The embodiment shown in FIG. 1 has a vent 17 which connects a space 36 surrounded by the tubular portion 31 of the collar 30 to an aperture 18 in the first end 21 of the housing 20. This step eliminates static pressure differences between said space 36 and the environment of the user. These pressure differences arise particularly when the hearing aid 10 is fitted into and removed from the ear canal 1. As a result of the flexibility of the collar 30 and the fact that the collar 30 presses only gently against the wall 9 of the ear canal 1 this step will also limit pressure differences between the environment of the user and the space 8 between the ear-drum 4 and the collar 30.

It is to be noted that the invention is not limited to the embodiments shown herein. Within the scope of the claims various other embodiments are possible, for example by the use of a snap, clamping or screw-thread connection for mounting the collar. Moreover, it is obvious that embodiments can be conceived which have, for example, a collar of oval shape.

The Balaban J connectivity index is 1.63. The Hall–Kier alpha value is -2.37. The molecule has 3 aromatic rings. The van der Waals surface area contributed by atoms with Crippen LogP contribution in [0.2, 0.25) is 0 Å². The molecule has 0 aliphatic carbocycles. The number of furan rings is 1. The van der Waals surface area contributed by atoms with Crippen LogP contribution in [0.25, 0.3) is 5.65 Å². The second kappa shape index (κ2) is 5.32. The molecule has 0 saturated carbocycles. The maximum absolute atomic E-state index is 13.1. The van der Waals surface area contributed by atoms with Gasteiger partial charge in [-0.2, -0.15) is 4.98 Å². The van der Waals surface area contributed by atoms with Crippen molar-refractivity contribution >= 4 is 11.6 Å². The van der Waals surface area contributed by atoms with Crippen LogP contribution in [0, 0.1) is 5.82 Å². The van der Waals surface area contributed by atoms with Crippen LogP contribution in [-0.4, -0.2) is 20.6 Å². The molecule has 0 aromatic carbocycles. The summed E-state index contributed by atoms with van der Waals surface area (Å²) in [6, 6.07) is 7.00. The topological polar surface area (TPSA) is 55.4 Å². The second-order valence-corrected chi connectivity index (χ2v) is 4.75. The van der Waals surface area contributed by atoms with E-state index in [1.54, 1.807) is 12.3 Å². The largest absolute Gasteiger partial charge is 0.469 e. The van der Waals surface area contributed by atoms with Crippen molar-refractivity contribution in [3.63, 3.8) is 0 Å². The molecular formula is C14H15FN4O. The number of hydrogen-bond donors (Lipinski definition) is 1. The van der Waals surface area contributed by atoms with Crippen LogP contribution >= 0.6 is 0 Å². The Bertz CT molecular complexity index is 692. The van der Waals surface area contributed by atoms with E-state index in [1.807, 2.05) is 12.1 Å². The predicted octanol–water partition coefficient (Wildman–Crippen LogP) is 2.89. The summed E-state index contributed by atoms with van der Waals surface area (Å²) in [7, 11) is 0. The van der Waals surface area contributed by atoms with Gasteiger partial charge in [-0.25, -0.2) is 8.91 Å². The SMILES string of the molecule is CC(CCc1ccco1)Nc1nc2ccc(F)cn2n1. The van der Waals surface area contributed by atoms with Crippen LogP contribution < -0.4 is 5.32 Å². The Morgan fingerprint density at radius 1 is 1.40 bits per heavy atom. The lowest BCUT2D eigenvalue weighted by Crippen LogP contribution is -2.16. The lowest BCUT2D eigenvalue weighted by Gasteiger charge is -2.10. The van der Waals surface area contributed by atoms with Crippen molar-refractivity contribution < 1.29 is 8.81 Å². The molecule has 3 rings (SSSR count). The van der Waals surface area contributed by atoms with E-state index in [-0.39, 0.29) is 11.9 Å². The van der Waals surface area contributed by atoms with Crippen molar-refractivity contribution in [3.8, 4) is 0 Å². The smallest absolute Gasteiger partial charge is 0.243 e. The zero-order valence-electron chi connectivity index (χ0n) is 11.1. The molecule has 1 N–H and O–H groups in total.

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Classifications
U.S. Classification381/328, 381/322
International ClassificationH04R25/00, H04R25/02
Cooperative ClassificationH04R25/456, H04R25/652, H04R25/658
European ClassificationH04R25/65B
Legal Events
DateCodeEventDescription
Sep 28, 2009FPAYFee payment
Year of fee payment: 12
Dec 2, 2005SULPSurcharge for late payment
Year of fee payment: 7
Dec 2, 2005FPAYFee payment
Year of fee payment: 8
Nov 9, 2005REMIMaintenance fee reminder mailed
Oct 19, 2001FPAYFee payment
Year of fee payment: 4
Apr 3, 2000ASAssignment
Owner name: BELTONE NETHERLANDS B.V., NETHERLANDS
Free format text: ASSIGNMENT OF ASSIGNORS INTEREST;ASSIGNOR:U.S. PHILIPS CORPORATION;REEL/FRAME:010732/0520
Effective date: 20000317
Owner name: BELTONE NETHERLANDS B.V. HURKSESTRAAT 42 5652 AL E
Mar 17, 1995ASAssignment
Owner name: U.S. PHILIPS CORPORATION
Free format text: ASSIGNMENT OF ASSIGNORS INTEREST;ASSIGNORS:GARCIA, HENRI;BEUMERS, JOSEPH F.J.M.;CLAES, RUDI A.M.;REEL/FRAME:007406/0736
Effective date: 19950224